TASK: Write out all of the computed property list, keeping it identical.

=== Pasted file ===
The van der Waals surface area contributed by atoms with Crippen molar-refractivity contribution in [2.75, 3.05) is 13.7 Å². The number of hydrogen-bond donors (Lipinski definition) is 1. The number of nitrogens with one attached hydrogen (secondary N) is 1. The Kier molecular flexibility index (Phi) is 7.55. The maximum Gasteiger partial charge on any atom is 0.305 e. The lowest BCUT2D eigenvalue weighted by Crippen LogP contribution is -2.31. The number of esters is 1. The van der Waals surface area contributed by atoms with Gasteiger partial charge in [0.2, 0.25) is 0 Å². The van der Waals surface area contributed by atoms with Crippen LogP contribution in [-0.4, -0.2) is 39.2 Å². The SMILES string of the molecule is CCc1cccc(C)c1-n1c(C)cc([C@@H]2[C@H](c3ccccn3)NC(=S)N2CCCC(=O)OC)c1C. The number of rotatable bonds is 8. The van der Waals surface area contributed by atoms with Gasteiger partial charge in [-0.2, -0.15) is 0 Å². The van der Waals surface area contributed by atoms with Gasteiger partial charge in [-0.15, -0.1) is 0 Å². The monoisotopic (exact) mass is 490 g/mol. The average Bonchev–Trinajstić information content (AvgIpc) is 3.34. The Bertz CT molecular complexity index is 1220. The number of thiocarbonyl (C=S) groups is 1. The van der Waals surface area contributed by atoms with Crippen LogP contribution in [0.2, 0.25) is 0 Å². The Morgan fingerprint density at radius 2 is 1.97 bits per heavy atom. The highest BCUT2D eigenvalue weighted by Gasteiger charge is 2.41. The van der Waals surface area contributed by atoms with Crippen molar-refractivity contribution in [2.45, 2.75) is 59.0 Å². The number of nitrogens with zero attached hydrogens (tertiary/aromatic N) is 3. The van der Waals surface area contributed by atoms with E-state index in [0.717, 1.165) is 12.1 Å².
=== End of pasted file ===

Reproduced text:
The van der Waals surface area contributed by atoms with Crippen molar-refractivity contribution in [2.75, 3.05) is 13.7 Å². The number of hydrogen-bond donors (Lipinski definition) is 1. The number of nitrogens with one attached hydrogen (secondary N) is 1. The Kier molecular flexibility index (Phi) is 7.55. The maximum Gasteiger partial charge on any atom is 0.305 e. The lowest BCUT2D eigenvalue weighted by Crippen LogP contribution is -2.31. The number of esters is 1. The van der Waals surface area contributed by atoms with Gasteiger partial charge in [0.2, 0.25) is 0 Å². The van der Waals surface area contributed by atoms with Crippen LogP contribution in [-0.4, -0.2) is 39.2 Å². The SMILES string of the molecule is CCc1cccc(C)c1-n1c(C)cc([C@@H]2[C@H](c3ccccn3)NC(=S)N2CCCC(=O)OC)c1C. The number of rotatable bonds is 8. The van der Waals surface area contributed by atoms with Gasteiger partial charge in [-0.2, -0.15) is 0 Å². The van der Waals surface area contributed by atoms with Gasteiger partial charge in [-0.15, -0.1) is 0 Å². The monoisotopic (exact) mass is 490 g/mol. The average Bonchev–Trinajstić information content (AvgIpc) is 3.34. The Bertz CT molecular complexity index is 1220. The number of thiocarbonyl (C=S) groups is 1. The van der Waals surface area contributed by atoms with Crippen LogP contribution in [0.2, 0.25) is 0 Å². The Morgan fingerprint density at radius 2 is 1.97 bits per heavy atom. The highest BCUT2D eigenvalue weighted by Gasteiger charge is 2.41. The van der Waals surface area contributed by atoms with Crippen molar-refractivity contribution in [2.45, 2.75) is 59.0 Å². The number of nitrogens with zero attached hydrogens (tertiary/aromatic N) is 3. The van der Waals surface area contributed by atoms with E-state index in [0.717, 1.165) is 12.1 Å².